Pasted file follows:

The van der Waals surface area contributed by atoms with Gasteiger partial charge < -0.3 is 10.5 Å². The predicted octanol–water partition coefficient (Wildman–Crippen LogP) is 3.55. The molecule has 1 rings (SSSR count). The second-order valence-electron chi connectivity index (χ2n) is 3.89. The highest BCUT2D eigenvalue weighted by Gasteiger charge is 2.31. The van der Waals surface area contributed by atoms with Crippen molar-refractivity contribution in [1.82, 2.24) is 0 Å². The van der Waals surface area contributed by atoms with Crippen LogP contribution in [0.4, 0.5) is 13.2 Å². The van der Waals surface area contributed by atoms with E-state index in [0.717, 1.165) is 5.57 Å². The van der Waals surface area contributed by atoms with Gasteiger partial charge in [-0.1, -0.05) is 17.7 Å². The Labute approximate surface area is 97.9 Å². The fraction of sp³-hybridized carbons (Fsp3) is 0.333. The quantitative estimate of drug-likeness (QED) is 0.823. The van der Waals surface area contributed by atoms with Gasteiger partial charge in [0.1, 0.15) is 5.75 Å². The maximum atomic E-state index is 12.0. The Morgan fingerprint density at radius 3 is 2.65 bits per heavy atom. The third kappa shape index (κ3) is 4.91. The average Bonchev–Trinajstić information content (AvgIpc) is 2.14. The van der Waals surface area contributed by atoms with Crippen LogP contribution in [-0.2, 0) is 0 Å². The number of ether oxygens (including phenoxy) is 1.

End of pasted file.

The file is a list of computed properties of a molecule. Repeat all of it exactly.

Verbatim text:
The van der Waals surface area contributed by atoms with Gasteiger partial charge < -0.3 is 10.5 Å². The predicted octanol–water partition coefficient (Wildman–Crippen LogP) is 3.55. The molecule has 1 rings (SSSR count). The second-order valence-electron chi connectivity index (χ2n) is 3.89. The highest BCUT2D eigenvalue weighted by Gasteiger charge is 2.31. The van der Waals surface area contributed by atoms with Crippen molar-refractivity contribution in [1.82, 2.24) is 0 Å². The van der Waals surface area contributed by atoms with Crippen LogP contribution in [0.4, 0.5) is 13.2 Å². The van der Waals surface area contributed by atoms with E-state index in [0.717, 1.165) is 5.57 Å². The van der Waals surface area contributed by atoms with Gasteiger partial charge in [-0.1, -0.05) is 17.7 Å². The Labute approximate surface area is 97.9 Å². The fraction of sp³-hybridized carbons (Fsp3) is 0.333. The quantitative estimate of drug-likeness (QED) is 0.823. The van der Waals surface area contributed by atoms with Gasteiger partial charge in [0.1, 0.15) is 5.75 Å². The maximum atomic E-state index is 12.0. The Morgan fingerprint density at radius 3 is 2.65 bits per heavy atom. The third kappa shape index (κ3) is 4.91. The average Bonchev–Trinajstić information content (AvgIpc) is 2.14. The van der Waals surface area contributed by atoms with Crippen LogP contribution in [-0.2, 0) is 0 Å². The number of ether oxygens (including phenoxy) is 1.